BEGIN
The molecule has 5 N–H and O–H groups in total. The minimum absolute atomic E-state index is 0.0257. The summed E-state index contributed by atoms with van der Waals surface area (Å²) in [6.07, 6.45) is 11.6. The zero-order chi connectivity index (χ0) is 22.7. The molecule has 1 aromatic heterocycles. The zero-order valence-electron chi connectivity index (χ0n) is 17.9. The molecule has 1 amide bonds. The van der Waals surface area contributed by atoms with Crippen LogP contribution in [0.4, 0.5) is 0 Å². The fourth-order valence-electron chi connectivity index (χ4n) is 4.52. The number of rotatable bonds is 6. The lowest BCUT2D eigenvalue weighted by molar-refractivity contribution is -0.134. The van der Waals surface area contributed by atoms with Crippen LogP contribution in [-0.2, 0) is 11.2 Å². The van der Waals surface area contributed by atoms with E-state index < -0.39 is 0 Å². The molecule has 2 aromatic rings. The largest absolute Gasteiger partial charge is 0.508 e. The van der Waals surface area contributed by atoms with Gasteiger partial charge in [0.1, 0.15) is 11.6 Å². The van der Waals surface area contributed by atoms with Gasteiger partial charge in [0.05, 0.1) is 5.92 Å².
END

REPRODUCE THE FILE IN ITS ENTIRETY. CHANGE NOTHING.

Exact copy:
The molecule has 5 N–H and O–H groups in total. The minimum absolute atomic E-state index is 0.0257. The summed E-state index contributed by atoms with van der Waals surface area (Å²) in [6.07, 6.45) is 11.6. The zero-order chi connectivity index (χ0) is 22.7. The molecule has 1 aromatic heterocycles. The zero-order valence-electron chi connectivity index (χ0n) is 17.9. The molecule has 1 amide bonds. The van der Waals surface area contributed by atoms with Crippen LogP contribution in [0.4, 0.5) is 0 Å². The fourth-order valence-electron chi connectivity index (χ4n) is 4.52. The number of rotatable bonds is 6. The lowest BCUT2D eigenvalue weighted by molar-refractivity contribution is -0.134. The van der Waals surface area contributed by atoms with Crippen LogP contribution in [-0.2, 0) is 11.2 Å². The van der Waals surface area contributed by atoms with E-state index < -0.39 is 0 Å². The molecule has 2 aromatic rings. The largest absolute Gasteiger partial charge is 0.508 e. The van der Waals surface area contributed by atoms with Gasteiger partial charge in [0.1, 0.15) is 11.6 Å². The van der Waals surface area contributed by atoms with Gasteiger partial charge in [0.05, 0.1) is 5.92 Å².